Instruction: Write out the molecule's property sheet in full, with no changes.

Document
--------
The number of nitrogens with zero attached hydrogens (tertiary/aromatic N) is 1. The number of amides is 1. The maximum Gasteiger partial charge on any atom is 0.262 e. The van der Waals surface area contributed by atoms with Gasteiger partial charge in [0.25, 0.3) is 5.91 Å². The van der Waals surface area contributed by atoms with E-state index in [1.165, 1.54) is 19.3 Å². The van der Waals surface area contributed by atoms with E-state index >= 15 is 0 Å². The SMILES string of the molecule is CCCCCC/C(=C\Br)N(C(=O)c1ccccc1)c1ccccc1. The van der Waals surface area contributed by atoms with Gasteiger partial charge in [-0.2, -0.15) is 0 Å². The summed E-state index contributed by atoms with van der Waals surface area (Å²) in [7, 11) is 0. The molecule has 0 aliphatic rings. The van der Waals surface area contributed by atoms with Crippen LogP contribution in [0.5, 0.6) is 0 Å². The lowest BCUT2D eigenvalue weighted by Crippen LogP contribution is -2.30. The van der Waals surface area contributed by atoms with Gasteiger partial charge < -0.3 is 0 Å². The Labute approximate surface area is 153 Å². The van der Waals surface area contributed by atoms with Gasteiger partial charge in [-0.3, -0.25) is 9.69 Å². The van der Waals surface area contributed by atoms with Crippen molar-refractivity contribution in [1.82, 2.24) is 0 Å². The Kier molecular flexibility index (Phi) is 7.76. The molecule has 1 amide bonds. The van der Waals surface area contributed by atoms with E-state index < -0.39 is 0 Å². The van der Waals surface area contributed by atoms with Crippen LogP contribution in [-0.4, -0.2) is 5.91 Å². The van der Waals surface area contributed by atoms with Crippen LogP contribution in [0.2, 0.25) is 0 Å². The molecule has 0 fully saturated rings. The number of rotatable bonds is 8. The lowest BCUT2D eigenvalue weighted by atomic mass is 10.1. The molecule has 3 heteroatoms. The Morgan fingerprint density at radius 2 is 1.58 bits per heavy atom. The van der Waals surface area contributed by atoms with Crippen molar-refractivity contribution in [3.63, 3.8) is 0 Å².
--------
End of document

The number of nitrogens with zero attached hydrogens (tertiary/aromatic N) is 1. The number of amides is 1. The maximum Gasteiger partial charge on any atom is 0.262 e. The van der Waals surface area contributed by atoms with Gasteiger partial charge in [0.25, 0.3) is 5.91 Å². The van der Waals surface area contributed by atoms with E-state index in [1.165, 1.54) is 19.3 Å². The van der Waals surface area contributed by atoms with E-state index >= 15 is 0 Å². The SMILES string of the molecule is CCCCCC/C(=C\Br)N(C(=O)c1ccccc1)c1ccccc1. The van der Waals surface area contributed by atoms with Gasteiger partial charge in [-0.2, -0.15) is 0 Å². The summed E-state index contributed by atoms with van der Waals surface area (Å²) in [7, 11) is 0. The molecule has 0 aliphatic rings. The van der Waals surface area contributed by atoms with Crippen LogP contribution in [0.5, 0.6) is 0 Å². The lowest BCUT2D eigenvalue weighted by Crippen LogP contribution is -2.30. The van der Waals surface area contributed by atoms with Gasteiger partial charge < -0.3 is 0 Å². The Labute approximate surface area is 153 Å². The van der Waals surface area contributed by atoms with Gasteiger partial charge in [-0.3, -0.25) is 9.69 Å². The van der Waals surface area contributed by atoms with Crippen molar-refractivity contribution in [1.82, 2.24) is 0 Å². The Kier molecular flexibility index (Phi) is 7.76. The molecule has 1 amide bonds. The van der Waals surface area contributed by atoms with E-state index < -0.39 is 0 Å². The van der Waals surface area contributed by atoms with Crippen LogP contribution in [-0.4, -0.2) is 5.91 Å². The van der Waals surface area contributed by atoms with Crippen LogP contribution in [0.2, 0.25) is 0 Å². The molecule has 0 fully saturated rings. The number of rotatable bonds is 8. The lowest BCUT2D eigenvalue weighted by atomic mass is 10.1. The molecule has 3 heteroatoms. The Morgan fingerprint density at radius 2 is 1.58 bits per heavy atom. The van der Waals surface area contributed by atoms with Crippen molar-refractivity contribution in [3.63, 3.8) is 0 Å².